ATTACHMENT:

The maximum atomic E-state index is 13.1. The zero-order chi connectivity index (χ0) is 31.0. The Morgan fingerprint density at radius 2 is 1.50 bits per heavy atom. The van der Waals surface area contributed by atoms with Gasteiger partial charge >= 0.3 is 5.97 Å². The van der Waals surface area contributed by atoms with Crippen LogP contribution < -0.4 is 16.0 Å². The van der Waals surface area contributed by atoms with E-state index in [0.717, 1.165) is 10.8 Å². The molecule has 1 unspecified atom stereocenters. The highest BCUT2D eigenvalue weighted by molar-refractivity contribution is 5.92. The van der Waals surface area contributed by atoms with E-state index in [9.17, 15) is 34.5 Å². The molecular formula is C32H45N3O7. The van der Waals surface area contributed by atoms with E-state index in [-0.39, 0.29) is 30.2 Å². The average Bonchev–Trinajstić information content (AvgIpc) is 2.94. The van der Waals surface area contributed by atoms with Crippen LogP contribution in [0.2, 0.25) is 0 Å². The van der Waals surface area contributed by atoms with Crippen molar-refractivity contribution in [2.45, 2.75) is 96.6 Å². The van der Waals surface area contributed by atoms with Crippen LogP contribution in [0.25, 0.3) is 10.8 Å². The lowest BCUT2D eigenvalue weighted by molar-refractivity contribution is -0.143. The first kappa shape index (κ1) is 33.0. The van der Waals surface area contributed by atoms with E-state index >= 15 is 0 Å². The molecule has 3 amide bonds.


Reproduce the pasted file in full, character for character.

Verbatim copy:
The maximum atomic E-state index is 13.1. The zero-order chi connectivity index (χ0) is 31.0. The Morgan fingerprint density at radius 2 is 1.50 bits per heavy atom. The van der Waals surface area contributed by atoms with Gasteiger partial charge >= 0.3 is 5.97 Å². The van der Waals surface area contributed by atoms with Crippen LogP contribution < -0.4 is 16.0 Å². The van der Waals surface area contributed by atoms with E-state index in [0.717, 1.165) is 10.8 Å². The molecule has 1 unspecified atom stereocenters. The highest BCUT2D eigenvalue weighted by molar-refractivity contribution is 5.92. The van der Waals surface area contributed by atoms with E-state index in [9.17, 15) is 34.5 Å². The molecular formula is C32H45N3O7. The van der Waals surface area contributed by atoms with E-state index in [-0.39, 0.29) is 30.2 Å². The average Bonchev–Trinajstić information content (AvgIpc) is 2.94. The van der Waals surface area contributed by atoms with Crippen LogP contribution in [0.2, 0.25) is 0 Å². The van der Waals surface area contributed by atoms with Crippen molar-refractivity contribution in [2.45, 2.75) is 96.6 Å². The van der Waals surface area contributed by atoms with Crippen LogP contribution in [0.25, 0.3) is 10.8 Å². The lowest BCUT2D eigenvalue weighted by molar-refractivity contribution is -0.143. The first kappa shape index (κ1) is 33.0. The van der Waals surface area contributed by atoms with E-state index >= 15 is 0 Å². The molecule has 3 amide bonds.